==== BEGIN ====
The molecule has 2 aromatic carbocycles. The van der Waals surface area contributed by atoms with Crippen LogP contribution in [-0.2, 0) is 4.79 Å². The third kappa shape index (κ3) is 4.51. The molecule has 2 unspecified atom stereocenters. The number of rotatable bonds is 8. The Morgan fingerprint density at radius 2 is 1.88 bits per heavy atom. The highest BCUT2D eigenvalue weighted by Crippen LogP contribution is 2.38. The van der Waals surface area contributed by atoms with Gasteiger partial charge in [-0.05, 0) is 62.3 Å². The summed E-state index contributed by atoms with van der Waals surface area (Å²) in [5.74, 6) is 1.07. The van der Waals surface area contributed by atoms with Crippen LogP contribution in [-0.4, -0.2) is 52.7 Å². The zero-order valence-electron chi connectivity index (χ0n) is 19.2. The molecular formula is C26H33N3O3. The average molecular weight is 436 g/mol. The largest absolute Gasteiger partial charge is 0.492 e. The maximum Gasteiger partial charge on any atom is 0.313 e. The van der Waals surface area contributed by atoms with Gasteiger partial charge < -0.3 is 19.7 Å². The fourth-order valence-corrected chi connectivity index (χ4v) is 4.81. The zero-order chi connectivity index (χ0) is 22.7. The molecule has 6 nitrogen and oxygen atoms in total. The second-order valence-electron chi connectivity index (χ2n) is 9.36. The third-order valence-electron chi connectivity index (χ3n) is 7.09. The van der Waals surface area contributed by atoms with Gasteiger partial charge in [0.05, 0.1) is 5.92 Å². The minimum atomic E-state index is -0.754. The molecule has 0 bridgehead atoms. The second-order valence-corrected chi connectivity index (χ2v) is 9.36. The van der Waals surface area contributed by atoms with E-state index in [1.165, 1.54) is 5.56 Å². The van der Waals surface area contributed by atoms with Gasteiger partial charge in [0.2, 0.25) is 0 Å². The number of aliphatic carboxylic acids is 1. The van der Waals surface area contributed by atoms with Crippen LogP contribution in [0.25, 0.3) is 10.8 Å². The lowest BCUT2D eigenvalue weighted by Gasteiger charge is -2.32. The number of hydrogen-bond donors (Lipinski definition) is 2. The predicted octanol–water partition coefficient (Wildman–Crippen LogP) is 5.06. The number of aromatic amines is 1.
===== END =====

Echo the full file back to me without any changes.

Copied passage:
The molecule has 2 aromatic carbocycles. The van der Waals surface area contributed by atoms with Crippen LogP contribution in [-0.2, 0) is 4.79 Å². The third kappa shape index (κ3) is 4.51. The molecule has 2 unspecified atom stereocenters. The number of rotatable bonds is 8. The Morgan fingerprint density at radius 2 is 1.88 bits per heavy atom. The highest BCUT2D eigenvalue weighted by Crippen LogP contribution is 2.38. The van der Waals surface area contributed by atoms with Gasteiger partial charge in [-0.05, 0) is 62.3 Å². The summed E-state index contributed by atoms with van der Waals surface area (Å²) in [5.74, 6) is 1.07. The van der Waals surface area contributed by atoms with Crippen LogP contribution in [-0.4, -0.2) is 52.7 Å². The zero-order valence-electron chi connectivity index (χ0n) is 19.2. The molecular formula is C26H33N3O3. The average molecular weight is 436 g/mol. The largest absolute Gasteiger partial charge is 0.492 e. The maximum Gasteiger partial charge on any atom is 0.313 e. The van der Waals surface area contributed by atoms with Gasteiger partial charge < -0.3 is 19.7 Å². The fourth-order valence-corrected chi connectivity index (χ4v) is 4.81. The zero-order chi connectivity index (χ0) is 22.7. The molecule has 6 nitrogen and oxygen atoms in total. The second-order valence-electron chi connectivity index (χ2n) is 9.36. The third-order valence-electron chi connectivity index (χ3n) is 7.09. The van der Waals surface area contributed by atoms with Gasteiger partial charge in [0.05, 0.1) is 5.92 Å². The minimum atomic E-state index is -0.754. The molecule has 0 bridgehead atoms. The second-order valence-corrected chi connectivity index (χ2v) is 9.36. The van der Waals surface area contributed by atoms with E-state index in [1.165, 1.54) is 5.56 Å². The van der Waals surface area contributed by atoms with Gasteiger partial charge in [0.2, 0.25) is 0 Å². The number of aliphatic carboxylic acids is 1. The van der Waals surface area contributed by atoms with Crippen LogP contribution in [0.25, 0.3) is 10.8 Å². The lowest BCUT2D eigenvalue weighted by Gasteiger charge is -2.32. The number of hydrogen-bond donors (Lipinski definition) is 2. The predicted octanol–water partition coefficient (Wildman–Crippen LogP) is 5.06. The number of aromatic amines is 1.